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‘Family law organisation Resolution has called for legislation to provide a “safety net” for cohabiting couples.’
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For half of the cohabiting couple Resolution want to set up a trap to catch them financially for something that they never signed up to – “safety net” my *** – if cohabitation reduced instead of increased the earning opportunities for their 6,500 members (i.e. lawyers) does ANYBODY think Resolution would be pushing for it so vociferously 🙂

Becky - February 1, 2016 at 6:56am

whatever relationship people choose to adopt……they should both take responsibility. more so in a case of such a relationship coming to an end ….children should be protect both by parents and the law. my thought

Andrew - February 1, 2016 at 9:23am

Children yes, while they are children – not adults without the formal commitment of marriage. That may mean keeping one parent (usually the father) waiting for his share of the assets until the children are older – provided the other can keep up the mortgage without maintenance to which she is not entitled. It also excludes pension sharing. That is the only safety net which one unmarried person should be forced to give the other.

Luke - February 1, 2016 at 6:00pm

You think you should have to share your private company pension if you cohabit ???
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Unless you have signed a contract with your cohabitee to that effect I think that idea is just wrong.

Andrew - February 1, 2016 at 6:51pm

No, Luke, I said the safety net should EXCLUDE pension sharing!

Luke - February 2, 2016 at 5:02pm

Yes, apologies I thought you meant exclude pension sharing from the things that are not included and that was the only safety net !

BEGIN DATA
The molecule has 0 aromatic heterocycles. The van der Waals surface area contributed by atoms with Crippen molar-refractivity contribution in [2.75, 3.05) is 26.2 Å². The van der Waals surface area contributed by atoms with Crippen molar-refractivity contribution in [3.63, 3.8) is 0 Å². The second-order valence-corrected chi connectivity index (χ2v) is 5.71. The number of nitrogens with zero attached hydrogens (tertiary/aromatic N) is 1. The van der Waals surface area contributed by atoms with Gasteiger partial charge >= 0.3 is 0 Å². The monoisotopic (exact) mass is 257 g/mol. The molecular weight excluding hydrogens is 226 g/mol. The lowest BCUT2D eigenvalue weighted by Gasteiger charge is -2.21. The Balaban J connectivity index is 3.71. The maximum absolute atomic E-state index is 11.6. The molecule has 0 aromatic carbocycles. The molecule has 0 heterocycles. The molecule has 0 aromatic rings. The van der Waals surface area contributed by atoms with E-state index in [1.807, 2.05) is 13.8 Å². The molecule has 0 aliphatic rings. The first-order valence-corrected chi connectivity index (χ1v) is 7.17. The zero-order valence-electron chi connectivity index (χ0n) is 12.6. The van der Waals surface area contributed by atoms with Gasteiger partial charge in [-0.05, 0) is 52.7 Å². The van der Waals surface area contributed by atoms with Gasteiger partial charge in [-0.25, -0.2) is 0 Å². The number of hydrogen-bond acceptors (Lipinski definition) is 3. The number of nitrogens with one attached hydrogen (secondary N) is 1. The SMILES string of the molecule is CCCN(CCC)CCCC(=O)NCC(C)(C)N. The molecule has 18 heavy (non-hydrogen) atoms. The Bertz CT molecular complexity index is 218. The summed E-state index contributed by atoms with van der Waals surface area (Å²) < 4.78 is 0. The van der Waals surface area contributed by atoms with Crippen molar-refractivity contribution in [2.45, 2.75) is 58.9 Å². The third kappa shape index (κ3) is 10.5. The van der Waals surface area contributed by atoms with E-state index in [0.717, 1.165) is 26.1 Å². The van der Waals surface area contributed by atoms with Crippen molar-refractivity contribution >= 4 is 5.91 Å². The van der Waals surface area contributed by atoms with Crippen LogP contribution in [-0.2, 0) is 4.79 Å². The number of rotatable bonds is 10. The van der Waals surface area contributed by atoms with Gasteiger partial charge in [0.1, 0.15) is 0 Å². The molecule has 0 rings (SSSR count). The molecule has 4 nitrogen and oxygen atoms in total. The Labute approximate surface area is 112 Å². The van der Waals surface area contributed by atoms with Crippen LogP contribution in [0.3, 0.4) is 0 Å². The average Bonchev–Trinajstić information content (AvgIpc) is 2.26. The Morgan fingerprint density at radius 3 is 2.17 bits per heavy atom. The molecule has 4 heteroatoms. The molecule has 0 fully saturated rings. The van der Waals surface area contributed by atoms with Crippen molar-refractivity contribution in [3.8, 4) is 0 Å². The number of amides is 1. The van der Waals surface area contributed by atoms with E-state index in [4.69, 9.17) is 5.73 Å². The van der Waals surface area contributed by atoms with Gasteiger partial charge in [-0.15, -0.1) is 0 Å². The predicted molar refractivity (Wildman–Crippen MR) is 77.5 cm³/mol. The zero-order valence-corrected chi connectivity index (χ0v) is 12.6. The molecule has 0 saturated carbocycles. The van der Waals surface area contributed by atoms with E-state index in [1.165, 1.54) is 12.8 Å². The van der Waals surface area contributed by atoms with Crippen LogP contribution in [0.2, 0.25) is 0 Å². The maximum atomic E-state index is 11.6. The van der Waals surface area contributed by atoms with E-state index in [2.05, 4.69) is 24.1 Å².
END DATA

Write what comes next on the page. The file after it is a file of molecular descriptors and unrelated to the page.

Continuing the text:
I misread your statement 🙂

D - March 16, 2016 at 8:34pm

Pretty much agree with the comments. The ‘Safety net’ is nothing much more that enforcing the marriage regime where it hasn’t been taken /adopted/ wanted. Its a blanket approach to assume agreements where perhaps one was explicitly not wanted. Its a matter for those involved, aside from the issues of minors where it’s perhaps in their interests for the state to be involved.
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Theres’s a flip side to “particularly in cases where a mother has given up or reduced her work to raise a family”.
.. which is …
“cases where the father has been the sole or major financial provider, been in a pressurised job, and had very little family life”
It might not have even been the preferred situation/ or agreed through forced circumstances, that one partner became sole provider and the other the carer. In fact in the modern world it seems absurd to lose potentially skilled workers completely through 100% childcare.
A situation which will be ‘punished’ in two ways; i) that the contribution to keeping a roof over the family’s head is something to be scoffed at, and going to work was the easy and fun option
ii)If the father has kept the family in a ‘manner they have been accustomed to ‘ i.e. been generous, he’ll be hit with the expectation he should keep his former partner in that manner whilst she regains her earning ability yet has nothing else to do with him.